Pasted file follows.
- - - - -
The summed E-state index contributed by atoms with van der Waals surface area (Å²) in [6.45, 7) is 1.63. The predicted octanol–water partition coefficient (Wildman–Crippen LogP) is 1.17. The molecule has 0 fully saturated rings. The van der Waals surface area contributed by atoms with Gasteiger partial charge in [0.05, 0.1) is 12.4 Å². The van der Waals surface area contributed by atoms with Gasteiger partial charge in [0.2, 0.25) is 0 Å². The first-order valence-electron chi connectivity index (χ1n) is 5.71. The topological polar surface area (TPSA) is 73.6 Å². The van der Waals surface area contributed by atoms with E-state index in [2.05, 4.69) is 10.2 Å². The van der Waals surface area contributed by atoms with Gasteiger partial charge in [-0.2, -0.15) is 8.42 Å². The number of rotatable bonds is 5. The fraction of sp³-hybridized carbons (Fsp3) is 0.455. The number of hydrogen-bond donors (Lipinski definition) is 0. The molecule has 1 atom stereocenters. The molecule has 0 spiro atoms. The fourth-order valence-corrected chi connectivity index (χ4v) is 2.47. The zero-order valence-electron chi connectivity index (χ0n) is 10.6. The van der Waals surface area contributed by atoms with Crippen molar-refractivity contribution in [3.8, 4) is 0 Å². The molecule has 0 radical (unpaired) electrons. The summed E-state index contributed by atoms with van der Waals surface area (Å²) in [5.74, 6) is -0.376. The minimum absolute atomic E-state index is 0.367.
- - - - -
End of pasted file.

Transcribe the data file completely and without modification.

The summed E-state index contributed by atoms with van der Waals surface area (Å²) in [6.45, 7) is 1.63. The predicted octanol–water partition coefficient (Wildman–Crippen LogP) is 1.17. The molecule has 0 fully saturated rings. The van der Waals surface area contributed by atoms with Gasteiger partial charge in [0.05, 0.1) is 12.4 Å². The van der Waals surface area contributed by atoms with Gasteiger partial charge in [0.2, 0.25) is 0 Å². The first-order valence-electron chi connectivity index (χ1n) is 5.71. The topological polar surface area (TPSA) is 73.6 Å². The van der Waals surface area contributed by atoms with E-state index in [2.05, 4.69) is 10.2 Å². The van der Waals surface area contributed by atoms with Gasteiger partial charge in [-0.2, -0.15) is 8.42 Å². The number of rotatable bonds is 5. The fraction of sp³-hybridized carbons (Fsp3) is 0.455. The number of hydrogen-bond donors (Lipinski definition) is 0. The molecule has 1 atom stereocenters. The molecule has 0 spiro atoms. The fourth-order valence-corrected chi connectivity index (χ4v) is 2.47. The zero-order valence-electron chi connectivity index (χ0n) is 10.6. The van der Waals surface area contributed by atoms with Crippen molar-refractivity contribution in [3.8, 4) is 0 Å². The molecule has 0 radical (unpaired) electrons. The summed E-state index contributed by atoms with van der Waals surface area (Å²) in [5.74, 6) is -0.376. The minimum absolute atomic E-state index is 0.367.